Earlier today, Pope Francis released a message for the Church in preparation for the First World Day of the Poor, to be celebrated on November 19th. This particular Sunday—two weeks before the beginning of Advent and the Sunday before the Feast of Christ the King, which concludes the liturgical year—is given focus by the gospel reading for the day. The passage, Matthew 25:14-30, is called the “parable of the talents.” It is a sobering reminder that much is expected from those to whom much is given (to paraphrase Luke 12:48), and sets the stage for the following passage (Matthew 25:31-46, the gospel for the Feast of Christ the King), when Jesus surprises his disciples by saying that final judgment is not a matter of belief or belonging, but results from how a person uses his or her freedom. Specifically, Jesus identifies himself with the least, the last, and the lowly, telling his followers: “what you do for the least of my brothers and sisters, you do for me” (Matthew 25:40).
These passages are part of the biblical foundation for the preferential option for the poor in Catholic social teaching. This teaching calls Christians to love God by loving their neighbor, giving special priority to the neighbor in greatest need. It is crucial to remember that when we use the word “poor,” we’re not just talking about scores of people barely making ends meet. Poor and low-income people make up 71% of the global population.
In Hebrew, the word for “poor” is anawim, although the word conveys much more than material deprivation. Anawim is just as much about being vulnerable and marginalized, a social outcast, cloaked in shame. When we talk about “the poor,” we should remember we are talking about people: children, married couples and single adults, the elderly, folks who experience mental or physical illness or injury—people who are socially excluded or isolated. In Scripture, to be poor is to be denied dignity, rights, freedom, opportunities, and access. Similarly, in the world today, to be poor is to have little or no power. As Peruvian priest Gustavo Gutiérrez has claimed, to be poor is to be rendered socially insignificant, a nonperson, someone fated to premature death.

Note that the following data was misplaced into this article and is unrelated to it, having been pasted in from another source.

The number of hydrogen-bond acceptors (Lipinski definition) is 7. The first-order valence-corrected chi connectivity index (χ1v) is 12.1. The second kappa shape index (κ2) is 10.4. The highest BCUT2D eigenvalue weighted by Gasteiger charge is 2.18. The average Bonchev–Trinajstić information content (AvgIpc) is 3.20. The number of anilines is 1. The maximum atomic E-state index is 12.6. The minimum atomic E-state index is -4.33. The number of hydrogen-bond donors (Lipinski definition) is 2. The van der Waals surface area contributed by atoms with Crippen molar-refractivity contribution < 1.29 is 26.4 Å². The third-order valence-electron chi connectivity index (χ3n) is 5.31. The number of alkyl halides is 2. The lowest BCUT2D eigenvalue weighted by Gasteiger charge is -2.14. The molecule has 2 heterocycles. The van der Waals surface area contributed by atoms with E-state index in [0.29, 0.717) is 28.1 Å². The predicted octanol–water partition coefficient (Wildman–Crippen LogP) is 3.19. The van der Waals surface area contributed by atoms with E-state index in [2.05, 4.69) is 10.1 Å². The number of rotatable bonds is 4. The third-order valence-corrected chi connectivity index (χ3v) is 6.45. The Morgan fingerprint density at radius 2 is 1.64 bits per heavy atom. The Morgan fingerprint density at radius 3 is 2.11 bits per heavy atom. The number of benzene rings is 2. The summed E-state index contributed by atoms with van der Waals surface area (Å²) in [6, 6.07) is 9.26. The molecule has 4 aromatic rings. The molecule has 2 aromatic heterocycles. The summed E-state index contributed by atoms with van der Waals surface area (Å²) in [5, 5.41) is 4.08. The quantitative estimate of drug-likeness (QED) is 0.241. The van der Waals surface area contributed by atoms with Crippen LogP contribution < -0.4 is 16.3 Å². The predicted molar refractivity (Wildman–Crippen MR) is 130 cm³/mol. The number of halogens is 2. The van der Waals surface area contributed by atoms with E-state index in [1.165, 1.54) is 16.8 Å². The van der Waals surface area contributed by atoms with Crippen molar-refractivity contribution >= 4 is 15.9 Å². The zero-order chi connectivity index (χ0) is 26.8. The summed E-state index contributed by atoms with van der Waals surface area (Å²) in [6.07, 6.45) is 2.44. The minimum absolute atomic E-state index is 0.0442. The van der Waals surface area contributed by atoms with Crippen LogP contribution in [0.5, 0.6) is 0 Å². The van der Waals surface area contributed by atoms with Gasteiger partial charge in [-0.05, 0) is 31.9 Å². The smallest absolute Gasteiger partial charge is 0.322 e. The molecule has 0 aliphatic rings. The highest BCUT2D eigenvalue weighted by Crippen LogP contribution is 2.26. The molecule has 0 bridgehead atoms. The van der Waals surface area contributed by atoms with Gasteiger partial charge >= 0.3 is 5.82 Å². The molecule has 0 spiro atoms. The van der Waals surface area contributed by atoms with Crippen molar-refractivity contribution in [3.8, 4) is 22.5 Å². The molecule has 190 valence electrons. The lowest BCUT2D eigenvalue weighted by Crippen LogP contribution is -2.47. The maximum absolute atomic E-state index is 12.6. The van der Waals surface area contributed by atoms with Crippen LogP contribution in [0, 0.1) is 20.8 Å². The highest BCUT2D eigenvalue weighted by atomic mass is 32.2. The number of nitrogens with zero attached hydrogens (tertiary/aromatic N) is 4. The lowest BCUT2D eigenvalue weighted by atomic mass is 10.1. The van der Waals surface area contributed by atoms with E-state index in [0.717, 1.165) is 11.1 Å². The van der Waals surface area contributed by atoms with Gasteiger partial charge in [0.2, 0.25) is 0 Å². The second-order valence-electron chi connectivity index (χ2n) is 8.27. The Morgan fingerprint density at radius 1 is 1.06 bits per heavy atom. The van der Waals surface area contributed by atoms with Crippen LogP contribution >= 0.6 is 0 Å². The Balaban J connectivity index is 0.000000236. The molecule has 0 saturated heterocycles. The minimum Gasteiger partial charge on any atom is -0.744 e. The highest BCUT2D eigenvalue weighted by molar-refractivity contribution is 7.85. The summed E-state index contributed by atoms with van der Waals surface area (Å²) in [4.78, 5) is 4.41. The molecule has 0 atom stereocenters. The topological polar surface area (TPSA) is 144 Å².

A significant part of Pope Francis’ Message for the First World Day of the Poor involves going beyond exhorting Christians to show special care, concern, and steadfast commitment to those in greatest need. “Love has no alibi,” Pope Francis asserts, and it ought to lead to a “true encounter with the poor and a sharing that becomes a way of life.” Here Francis connects this inaugural “World Day of the Poor” to one of the central themes of his papacy, the need to build a “culture of encounter,” to bring people together across differences with tenderness and solidarity.
Moreover, Pope Francis uses this message to remind Christians that we all experience poverty of some kind; we are all deprived in one way or another. This is not a call to self-pity, but humility. Aquinas defines humility as the truth: the ability to recognize our goodness as well as our finitude and moral failure. Our poverty—material, spiritual, and marked by other social and political conditions—can be a starting point, rooted in humility to connect with others in vulnerability and openness. As Brené Brown has highlighted, there is great power in vulnerability, a power that can bring about a change in the way we relate to ourselves and one another.
Instead of focusing on what we can give to others (especially in a spirit of pity or unilateral charity that can sometimes do more harm than good), this is a call to friendship, to right-relationship with God and all creation. It is a call to be who God is in the world: a communion of love.
When we embrace our own poverty and refuse to ignore the poverty of others, we can make ourselves more available to the presence and power of God in our midst, who, as Jesus proclaimed, desires that we share life in abundance (John 10:10). This First World Day of the Poor is a day to commit ourselves to be artisans of peace and builders of a “culture of life.”
You can read Pope Francis’ full Message for the First World Day of the Poor here.